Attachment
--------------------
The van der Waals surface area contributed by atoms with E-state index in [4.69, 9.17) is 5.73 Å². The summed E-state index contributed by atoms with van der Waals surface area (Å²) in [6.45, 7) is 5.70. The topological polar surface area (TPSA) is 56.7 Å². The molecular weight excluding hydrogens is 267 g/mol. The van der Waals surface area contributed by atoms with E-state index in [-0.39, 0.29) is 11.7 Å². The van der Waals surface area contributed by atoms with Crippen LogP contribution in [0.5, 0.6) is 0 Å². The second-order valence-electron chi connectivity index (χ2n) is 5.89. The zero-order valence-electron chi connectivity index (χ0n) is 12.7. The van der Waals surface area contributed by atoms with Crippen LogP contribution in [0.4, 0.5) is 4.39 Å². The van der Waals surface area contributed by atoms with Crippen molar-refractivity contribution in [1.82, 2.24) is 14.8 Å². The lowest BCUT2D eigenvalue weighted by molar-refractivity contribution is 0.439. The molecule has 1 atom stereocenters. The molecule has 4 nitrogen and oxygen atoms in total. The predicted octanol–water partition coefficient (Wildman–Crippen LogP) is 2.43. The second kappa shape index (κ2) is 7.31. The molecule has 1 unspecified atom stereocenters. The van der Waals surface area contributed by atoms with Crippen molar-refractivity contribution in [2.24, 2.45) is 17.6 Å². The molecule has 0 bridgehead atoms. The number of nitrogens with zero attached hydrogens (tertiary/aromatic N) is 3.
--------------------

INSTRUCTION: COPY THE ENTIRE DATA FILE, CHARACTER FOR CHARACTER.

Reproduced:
The van der Waals surface area contributed by atoms with E-state index in [4.69, 9.17) is 5.73 Å². The summed E-state index contributed by atoms with van der Waals surface area (Å²) in [6.45, 7) is 5.70. The topological polar surface area (TPSA) is 56.7 Å². The molecular weight excluding hydrogens is 267 g/mol. The van der Waals surface area contributed by atoms with E-state index in [-0.39, 0.29) is 11.7 Å². The van der Waals surface area contributed by atoms with Crippen LogP contribution in [0.5, 0.6) is 0 Å². The second-order valence-electron chi connectivity index (χ2n) is 5.89. The zero-order valence-electron chi connectivity index (χ0n) is 12.7. The van der Waals surface area contributed by atoms with Crippen LogP contribution in [0.4, 0.5) is 4.39 Å². The van der Waals surface area contributed by atoms with Crippen molar-refractivity contribution in [1.82, 2.24) is 14.8 Å². The lowest BCUT2D eigenvalue weighted by molar-refractivity contribution is 0.439. The molecule has 1 atom stereocenters. The molecule has 4 nitrogen and oxygen atoms in total. The predicted octanol–water partition coefficient (Wildman–Crippen LogP) is 2.43. The second kappa shape index (κ2) is 7.31. The molecule has 1 unspecified atom stereocenters. The van der Waals surface area contributed by atoms with Crippen molar-refractivity contribution in [2.24, 2.45) is 17.6 Å². The molecule has 0 bridgehead atoms. The number of nitrogens with zero attached hydrogens (tertiary/aromatic N) is 3.